It's the fifth anniversary of HST's death; not that I'm keeping count, because that would be kinda morbid and weird. He's an authorial presence that's missed, though. When I first read Fear and Loathing, I was like, you can do that? I wanted to write like him; I wanted to live like him.
When Bush et al were running the country, I started losing hope in America. I wondered where were the writers like Thompson who would point out the corruption in our government, the corporate takeover of democracy, the war for oil and money, the squashing of civil liberties.
I wrote a short story about a traveling Word festival (kinda like Lollapalooza except for writers). Dave E. and Dave F.W. (rip DFW, as well = another sad, sad day for bibliogeeks) are the headliners of the show; Chuck P and Chuck D break in backstage and tie Billy C (the poet laureate) up so they can steal his spot. Lots of mayhem...but in the end, it is the ghost of HST who tells it like it really is...who keeps it real...for reals.
Here's HST's part (my homage to a great writer):
Fear and loathing incorporates “[T]he flying object maneuver” (okay, not really, but H.S.T. does fly, can fly). Coda:
I was somewhere around Baltimore when I realized I’d been left out. I remember thinking something like “I feel a bit incorporeal, but that could be all the smoke I inhaled when I was shot out of a cannon . . .” And suddenly there was a terrible roar all around me and I realized it was coming from down below, so I swooped in like a bat to check out what was going on (and wished I had access to some hardcore drugs of some kind, some MDMA or even some DMT, although I wonder what a near-death experience would feel like when you’re really dead and I think that’s what my problem is, well, one of the lesser ones, anyways). I was dead and watching an audience I didn’t and couldn’t understand. I mean, this audience was eating this shit up. This audience had barely even heard of me. This audience didn’t know what it meant to never feel/be ironic.
Yeah, they were always depressed and didn’t know it; but, worse, I was somewhat depressed. And I was dead. I thought that shit went away after a while.
But, looking for the American Dream, after all these years, can make you feel that way. Still.
There were these two Okies onstage. Okay, they weren’t really Okies and they weren’t really lizards (as if the world, besides me and mine, were really split into such a simplistic dichotomy), but they definitely weren’t me. They definitely didn’t care. Or, okay, maybe it just seemed that way to me. I mean, I suffered through the death of the 60s, the death of idealism, and then I suffered through the 70s, through disco and John Denver and cocaine and all that, and the 80s and I can’t even get into that, and the 90s and politics and then, it just got worse. I always thought it’d break, like a storm or something, a Midwest tornado or a horrible monsoon (and I’d witnessed firsthand the corruption and greed and pure evil that couldn’t put New Orleans back together again or maybe I would witness, when you’re dead time travels all ways, around and through and in and out). I’d thought 1971 was a foul year, fuck.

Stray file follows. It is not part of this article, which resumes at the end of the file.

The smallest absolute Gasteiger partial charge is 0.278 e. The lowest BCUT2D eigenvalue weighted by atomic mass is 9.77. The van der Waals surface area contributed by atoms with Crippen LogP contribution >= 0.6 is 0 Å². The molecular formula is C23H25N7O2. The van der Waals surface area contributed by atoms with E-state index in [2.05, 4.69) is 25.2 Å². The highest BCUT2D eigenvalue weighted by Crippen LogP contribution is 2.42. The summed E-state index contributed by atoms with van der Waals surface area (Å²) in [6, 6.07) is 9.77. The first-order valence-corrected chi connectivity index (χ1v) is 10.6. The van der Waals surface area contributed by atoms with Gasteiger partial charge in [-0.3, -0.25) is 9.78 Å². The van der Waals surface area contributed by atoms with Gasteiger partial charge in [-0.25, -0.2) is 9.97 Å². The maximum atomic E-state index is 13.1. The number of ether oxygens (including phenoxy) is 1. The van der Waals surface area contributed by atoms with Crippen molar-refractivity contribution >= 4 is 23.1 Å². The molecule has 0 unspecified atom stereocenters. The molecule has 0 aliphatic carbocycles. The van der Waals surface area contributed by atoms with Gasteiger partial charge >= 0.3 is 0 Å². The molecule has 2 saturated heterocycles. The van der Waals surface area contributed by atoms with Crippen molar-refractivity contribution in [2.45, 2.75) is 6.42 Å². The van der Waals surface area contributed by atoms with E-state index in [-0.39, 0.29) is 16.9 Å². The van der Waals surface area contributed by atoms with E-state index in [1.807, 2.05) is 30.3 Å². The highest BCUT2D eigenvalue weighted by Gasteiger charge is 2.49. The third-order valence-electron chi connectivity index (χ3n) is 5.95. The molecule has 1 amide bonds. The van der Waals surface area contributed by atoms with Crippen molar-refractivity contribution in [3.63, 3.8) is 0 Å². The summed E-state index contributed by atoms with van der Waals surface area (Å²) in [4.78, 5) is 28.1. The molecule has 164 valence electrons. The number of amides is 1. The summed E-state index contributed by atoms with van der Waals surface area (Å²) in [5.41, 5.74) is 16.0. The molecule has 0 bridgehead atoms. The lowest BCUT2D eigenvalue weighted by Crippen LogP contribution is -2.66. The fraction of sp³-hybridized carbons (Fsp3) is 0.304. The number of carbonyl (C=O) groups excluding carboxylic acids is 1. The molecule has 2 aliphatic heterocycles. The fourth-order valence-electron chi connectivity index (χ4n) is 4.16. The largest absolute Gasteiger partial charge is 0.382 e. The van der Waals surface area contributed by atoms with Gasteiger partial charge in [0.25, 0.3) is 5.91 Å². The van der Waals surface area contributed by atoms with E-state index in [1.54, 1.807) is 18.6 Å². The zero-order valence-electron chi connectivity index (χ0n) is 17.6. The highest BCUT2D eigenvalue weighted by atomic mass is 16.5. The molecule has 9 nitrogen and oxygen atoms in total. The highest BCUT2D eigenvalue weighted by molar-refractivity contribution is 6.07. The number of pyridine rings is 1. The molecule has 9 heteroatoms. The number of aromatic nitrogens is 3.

I guess I don’t blame these two guys. The Daves. Unlike me, they’ve known all along the truth about the Dream. Their audience, too, I guess (there are very few Okies left in this world, in fact they’re near-extinct).
So, it wasn’t personal when I let the fireworks go. And it wasn’t personal when I dropped liquid Acid on the audience. It wasn’t personal when I blasted “White Rabbit” over the sound system. And it definitely wasn’t personal when I shadow-puppeted lizards everywhere. Lizards lounging. Lizards flicking their tongues. Lizards hunting. Lizards hotwiring cars then wrecking them. That was just Act One. Then I got real: Bible-thumping lizards, lizards draped in the American flag, torturous lizards, lizards stealing land and abolishing civil liberties, corporate lizards who own foreign rain forchrist’ssake, lizards wiping their ass with the Geneva Conventions, lizards bathing in oil and eating frozen embryos, lizards sitting in judgment over all, pretending to have a direct line to God. Lizards, yeah, lizards and fireworks and a crackly, popping sound system and maybe my attorney will pop up soon to throw them all out with the bathwater.
Someone’s gotta show them what’s going on, go Gonzo on them, cause it seems like no one’s paying attention. Habeas Corpus’s as dead as me; the borders are closing in.
“God’s mercy on you swine,” I shouted as I flew off to score some amyls or something. It never hurts to try, I guess, even now.
Look out for the lizards,
P.S. The story, in its entirety, was first published in Bust Down the Door and Eat All the Chickens.